Marriott International Sticks to Plans for Cuba
Marriott International is still pursuing plans to renovate and manage the historic Hotel Inglaterra on the fringe of Old Havana and is looking for other hotel projects throughout Cuba.
"Havana is a great place to start, but we are looking all over Cuba," said Tim Sheldon, Marriott International's president of the Caribbean and Latin American region.
Cuba received 2.67 million international travelers during the first six months of 2017 and expects to eclipse last year's record 4.1 million international arrivals by year's end.
Without being specific, he said Marriott has a couple of projects in mind in the Cuban market. It currently manages a Sheraton Four Points in Havana's Miramar section and hopes to begin renovations soon on the Inglaterra, a hotel that dates to 1875 and is near the recently renovated Gran Teatro de la Habana.
For any new ventures, Sheldon said Marriott is "waiting for clarity from the current U.S. administration."
When President Donald Trump announced his new Cuba policy in June, he indicated that regulations would be drawn up that would prohibit most U.S. business with enterprises owned or controlled by the Cuban military and intelligence services. But the administration has said that companies that already have agreements with the Cuban government will be grandfathered into the new policy.
Marriott, which will have 250 hotels in Latin America and the Caribbean by year-end, got its small Cuban hotel portfolio when it acquired Starwood Hotels and Resorts to form the world's largest hotel company. The acquisition closed last September.
Starwood became the first U.S. hotel company in more than half a century to strike a deal with the Cuban government. On the eve of former President Barack Obama's visit to Cuba in March 2016, Starwood announced it had signed deals to operate the Hotel Inglaterra and the Hotel Quinta Avenida on Havana's Fifth Avenue.
The Inglaterra, which is opposite Havana's Parque Central, had originally been scheduled to open under U.S. management on July 1, 2016, but Sheldon said the historic nature of the Inglaterra is making renovations more complicated. "We need to be sensitive to the historic aspects as we are updating to modern accommodations," he said.
Sheldon said Marriott personnel met with their Cuba counterparts to discuss renovations recently, "but we won't take over the hotel management until the efforts around the renovations are completed." That could take another six months or so, Sheldon said.
When it reopens, the 83-room Inglaterra, which is owned by Cuban state tourism company Gran Caribe, will become part of the Luxury Collection. With luxury travel up 50 percent in the past five years, Marriott is particularly focused on its luxury brands in the Americas. It now has 42 luxury hotels in the region, Sheldon said.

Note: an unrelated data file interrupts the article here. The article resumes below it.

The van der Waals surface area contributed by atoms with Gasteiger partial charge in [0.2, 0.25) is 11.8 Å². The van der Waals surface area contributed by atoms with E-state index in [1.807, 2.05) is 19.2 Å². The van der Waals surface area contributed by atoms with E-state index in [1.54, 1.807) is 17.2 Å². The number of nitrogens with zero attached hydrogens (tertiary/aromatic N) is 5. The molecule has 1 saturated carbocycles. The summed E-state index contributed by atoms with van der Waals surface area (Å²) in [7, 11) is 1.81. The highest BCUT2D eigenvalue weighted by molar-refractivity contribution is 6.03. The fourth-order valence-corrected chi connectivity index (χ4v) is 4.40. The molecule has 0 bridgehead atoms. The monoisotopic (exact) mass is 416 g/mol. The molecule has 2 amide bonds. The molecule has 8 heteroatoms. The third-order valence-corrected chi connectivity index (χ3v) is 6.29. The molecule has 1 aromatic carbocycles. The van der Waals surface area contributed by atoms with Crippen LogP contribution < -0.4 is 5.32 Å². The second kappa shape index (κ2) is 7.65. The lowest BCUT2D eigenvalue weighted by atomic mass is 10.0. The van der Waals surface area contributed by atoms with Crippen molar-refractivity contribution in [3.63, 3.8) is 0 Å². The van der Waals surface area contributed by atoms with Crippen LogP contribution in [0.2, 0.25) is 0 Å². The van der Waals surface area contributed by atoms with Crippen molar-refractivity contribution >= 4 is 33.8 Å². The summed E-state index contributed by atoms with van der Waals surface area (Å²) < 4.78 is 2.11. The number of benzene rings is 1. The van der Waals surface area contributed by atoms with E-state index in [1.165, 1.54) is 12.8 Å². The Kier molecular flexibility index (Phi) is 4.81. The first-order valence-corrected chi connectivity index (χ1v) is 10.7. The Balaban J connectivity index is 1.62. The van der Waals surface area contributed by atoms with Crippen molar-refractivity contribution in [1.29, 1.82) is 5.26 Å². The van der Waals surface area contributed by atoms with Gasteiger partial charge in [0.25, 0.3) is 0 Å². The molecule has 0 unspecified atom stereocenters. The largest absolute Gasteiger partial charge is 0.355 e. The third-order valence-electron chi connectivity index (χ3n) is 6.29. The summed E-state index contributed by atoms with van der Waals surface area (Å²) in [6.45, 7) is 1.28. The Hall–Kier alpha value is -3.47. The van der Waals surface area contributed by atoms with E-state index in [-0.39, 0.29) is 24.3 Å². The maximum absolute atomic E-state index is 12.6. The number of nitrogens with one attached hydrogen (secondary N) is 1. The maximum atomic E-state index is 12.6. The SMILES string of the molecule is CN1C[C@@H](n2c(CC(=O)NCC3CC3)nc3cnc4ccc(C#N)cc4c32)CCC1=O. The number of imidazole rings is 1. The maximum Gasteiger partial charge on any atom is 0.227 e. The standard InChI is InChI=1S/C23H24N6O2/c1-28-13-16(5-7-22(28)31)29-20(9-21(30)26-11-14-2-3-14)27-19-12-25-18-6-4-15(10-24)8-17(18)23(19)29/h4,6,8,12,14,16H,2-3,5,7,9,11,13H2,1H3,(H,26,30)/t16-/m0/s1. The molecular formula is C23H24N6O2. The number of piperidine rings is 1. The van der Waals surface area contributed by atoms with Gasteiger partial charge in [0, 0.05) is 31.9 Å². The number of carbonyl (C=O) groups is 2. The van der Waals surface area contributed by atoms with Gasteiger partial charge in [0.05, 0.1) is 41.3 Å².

The former Quinta Avenida opened as a Four Points by Sheraton in June 2016, making it the first U.S. hospitality brand to appear in Cuba in more than five decades. The hotel is owned by Gaviota, one of the Cuban military's hospitality brands.
The hotel in Havana's Miramar section has extensive grounds and a prime location that is favored by diplomats and business travelers. Sheldon said Americans comprise about 26 percent of the Four Points' clientele.
"That hotel is performing really well," Sheldon said. "It has good strong occupancy."
It is scheduled for several upgrades, including new paint, furnishing, bedding and linens, Sheldon said.
One advantage for American travelers is that they can book and pay for their reservations at the Sheraton Four Points online with credit cards issued by any U.S. bank.
When the hotel opened as a Four Points, guests were required to pay for any extras in cash. But Marriott says it will now accept cards issued by Stonegate Bank or National Bank of Puerto Rico for extra expenses incurred at the hotel. Although new rules issued during the Obama administration allowed U.S. travelers to use credit cards issued by U.S. banks in Cuba, those are the only two U.S. banks that support such transactions.
Last year, Starwood also announced a letter of intent to operate a third property, the 19th-century, colonial-style Hotel Santa Isabel, which is on the Plaza de Armas, as part of the Luxury Collection. But Sheldon was not specific about whether the Santa Isabel deal was still on the table. The hotel is owned by Habaguanex, which operates many businesses in Old Havana and was transferred in recent years to the military-controlled conglomerate GAESA.